The server's estimate of a job's runtime is then

R(J, H) = wu.rsc_fpops_est * ETmean(H, V)


Database changes

New table host_app_version:

int    host_id;
int    app_version_id;		// generalized for anon platform
AVERAGE_VAR et;				// elapsed time / wu.rsc_fpops_est
double host_scale_time;
bool scale_probation;
double error_rate;
int max_jobs_per_day;
int n_jobs_today;
AVERAGE_VAR turnaround;

New fields in app_version:

double pfc_scale;
double expavg_credit;
double expavg_time;

New fields in app:

double min_avg_pfc;
bool host_scale_check;		// whether to do scale probation
int max_jobs_in_progress;
int max_gpu_jobs_in_progress;
int max_jobs_per_rpc;
int max_jobs_per_day_init;

Scheduler changes

  • When dispatch anonymous app job, set result.app_version_id to -2/-3/-4 depending on resource.
  • update host_app_version.host_scale_time for app versions for which jobs are being sent and for which scale_probation is set.

Validator changes

  • To reduce DB access, validator maintains a vector of app_versions. This is appended to by assign_credit_set(). At the start of every validator pass, the pfc and expavg_credit fields of the app versions are saved. Updates are accumulated, and at the end of the validator pass (before sleep()) the incremental changes are written to the DB. This scheme works correctly even with multiple validators per app.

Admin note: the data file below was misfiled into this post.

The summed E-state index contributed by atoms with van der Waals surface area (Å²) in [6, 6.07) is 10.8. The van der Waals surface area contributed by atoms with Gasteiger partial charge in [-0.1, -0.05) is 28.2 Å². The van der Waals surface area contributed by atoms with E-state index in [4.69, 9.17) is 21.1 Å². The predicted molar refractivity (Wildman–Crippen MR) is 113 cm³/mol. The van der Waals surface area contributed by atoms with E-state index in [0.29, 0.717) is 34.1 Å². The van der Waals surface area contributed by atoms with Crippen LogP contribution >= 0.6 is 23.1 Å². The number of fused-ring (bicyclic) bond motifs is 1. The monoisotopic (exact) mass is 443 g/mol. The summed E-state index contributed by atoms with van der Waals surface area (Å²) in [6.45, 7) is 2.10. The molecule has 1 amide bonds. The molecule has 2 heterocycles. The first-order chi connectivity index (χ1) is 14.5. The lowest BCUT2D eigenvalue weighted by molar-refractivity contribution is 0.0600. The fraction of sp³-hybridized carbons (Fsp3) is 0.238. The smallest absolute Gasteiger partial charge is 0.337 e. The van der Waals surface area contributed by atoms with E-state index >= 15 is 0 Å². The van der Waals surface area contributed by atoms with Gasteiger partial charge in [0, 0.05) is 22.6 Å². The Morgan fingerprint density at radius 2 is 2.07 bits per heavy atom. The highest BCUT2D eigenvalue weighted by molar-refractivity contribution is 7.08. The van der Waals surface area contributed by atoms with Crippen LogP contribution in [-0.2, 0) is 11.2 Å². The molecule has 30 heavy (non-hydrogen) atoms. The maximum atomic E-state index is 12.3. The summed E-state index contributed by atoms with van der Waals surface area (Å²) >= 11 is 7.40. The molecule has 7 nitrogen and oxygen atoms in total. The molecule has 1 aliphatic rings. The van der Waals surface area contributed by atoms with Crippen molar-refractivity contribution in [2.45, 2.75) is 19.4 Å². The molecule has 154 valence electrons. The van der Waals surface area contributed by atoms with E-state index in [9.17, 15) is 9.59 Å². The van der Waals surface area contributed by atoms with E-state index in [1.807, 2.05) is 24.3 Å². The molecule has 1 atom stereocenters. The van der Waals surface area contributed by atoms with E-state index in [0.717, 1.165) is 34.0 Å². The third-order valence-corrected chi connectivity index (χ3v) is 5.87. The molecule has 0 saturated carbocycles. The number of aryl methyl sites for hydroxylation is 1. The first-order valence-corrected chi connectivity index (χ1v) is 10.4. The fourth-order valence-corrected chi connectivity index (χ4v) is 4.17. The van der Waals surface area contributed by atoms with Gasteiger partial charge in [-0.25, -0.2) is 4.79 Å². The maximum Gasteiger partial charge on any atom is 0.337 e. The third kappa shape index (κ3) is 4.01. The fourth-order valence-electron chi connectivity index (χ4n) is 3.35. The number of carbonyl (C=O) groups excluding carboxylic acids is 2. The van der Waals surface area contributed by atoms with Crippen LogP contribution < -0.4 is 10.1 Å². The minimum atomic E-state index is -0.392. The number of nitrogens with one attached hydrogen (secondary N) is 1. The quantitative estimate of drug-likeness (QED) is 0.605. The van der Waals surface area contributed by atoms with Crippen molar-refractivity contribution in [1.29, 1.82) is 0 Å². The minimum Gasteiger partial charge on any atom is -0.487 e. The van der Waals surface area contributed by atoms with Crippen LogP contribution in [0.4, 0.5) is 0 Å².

• The updating of app_versions is done in such a way that we pick up changes to pfc_scale by the feeder.
  • The app record is reread at the start of each scan, in case its min_avg_pfc has been changed by the feeder.
  • check_set() no longer returns credit (leave arg there for now)
  • update host_app_version.scale_probation in is_valid()
  • don't grant credit in is_valid()
  • compute and grant credit in handle_wu()

Feeder changes

  • If we're the "main feeder" (mod = 0, or mod not used), update app_version.pfc_scale and app.min_avg_pfc every 10 minutes.